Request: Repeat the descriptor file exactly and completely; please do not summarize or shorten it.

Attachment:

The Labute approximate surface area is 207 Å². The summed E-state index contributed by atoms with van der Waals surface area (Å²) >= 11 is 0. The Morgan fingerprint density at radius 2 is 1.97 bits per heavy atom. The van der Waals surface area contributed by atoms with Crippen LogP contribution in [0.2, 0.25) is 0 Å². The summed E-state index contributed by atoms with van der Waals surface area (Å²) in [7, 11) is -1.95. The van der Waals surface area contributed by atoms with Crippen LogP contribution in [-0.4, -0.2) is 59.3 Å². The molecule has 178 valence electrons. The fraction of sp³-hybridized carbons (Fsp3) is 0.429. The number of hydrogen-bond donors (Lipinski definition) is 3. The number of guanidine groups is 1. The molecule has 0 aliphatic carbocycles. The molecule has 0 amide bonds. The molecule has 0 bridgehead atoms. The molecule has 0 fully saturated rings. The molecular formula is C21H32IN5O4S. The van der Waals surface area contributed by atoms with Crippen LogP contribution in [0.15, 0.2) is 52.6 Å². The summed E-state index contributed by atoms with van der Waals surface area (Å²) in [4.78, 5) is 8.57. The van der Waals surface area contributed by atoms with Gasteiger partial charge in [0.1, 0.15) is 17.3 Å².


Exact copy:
The Labute approximate surface area is 207 Å². The summed E-state index contributed by atoms with van der Waals surface area (Å²) >= 11 is 0. The Morgan fingerprint density at radius 2 is 1.97 bits per heavy atom. The van der Waals surface area contributed by atoms with Crippen LogP contribution in [0.2, 0.25) is 0 Å². The summed E-state index contributed by atoms with van der Waals surface area (Å²) in [7, 11) is -1.95. The van der Waals surface area contributed by atoms with Crippen LogP contribution in [-0.4, -0.2) is 59.3 Å². The molecule has 178 valence electrons. The fraction of sp³-hybridized carbons (Fsp3) is 0.429. The number of hydrogen-bond donors (Lipinski definition) is 3. The number of guanidine groups is 1. The molecule has 0 aliphatic carbocycles. The molecule has 0 amide bonds. The molecule has 0 bridgehead atoms. The molecule has 0 fully saturated rings. The molecular formula is C21H32IN5O4S. The van der Waals surface area contributed by atoms with Crippen LogP contribution in [0.15, 0.2) is 52.6 Å². The summed E-state index contributed by atoms with van der Waals surface area (Å²) in [4.78, 5) is 8.57. The van der Waals surface area contributed by atoms with Gasteiger partial charge in [0.1, 0.15) is 17.3 Å².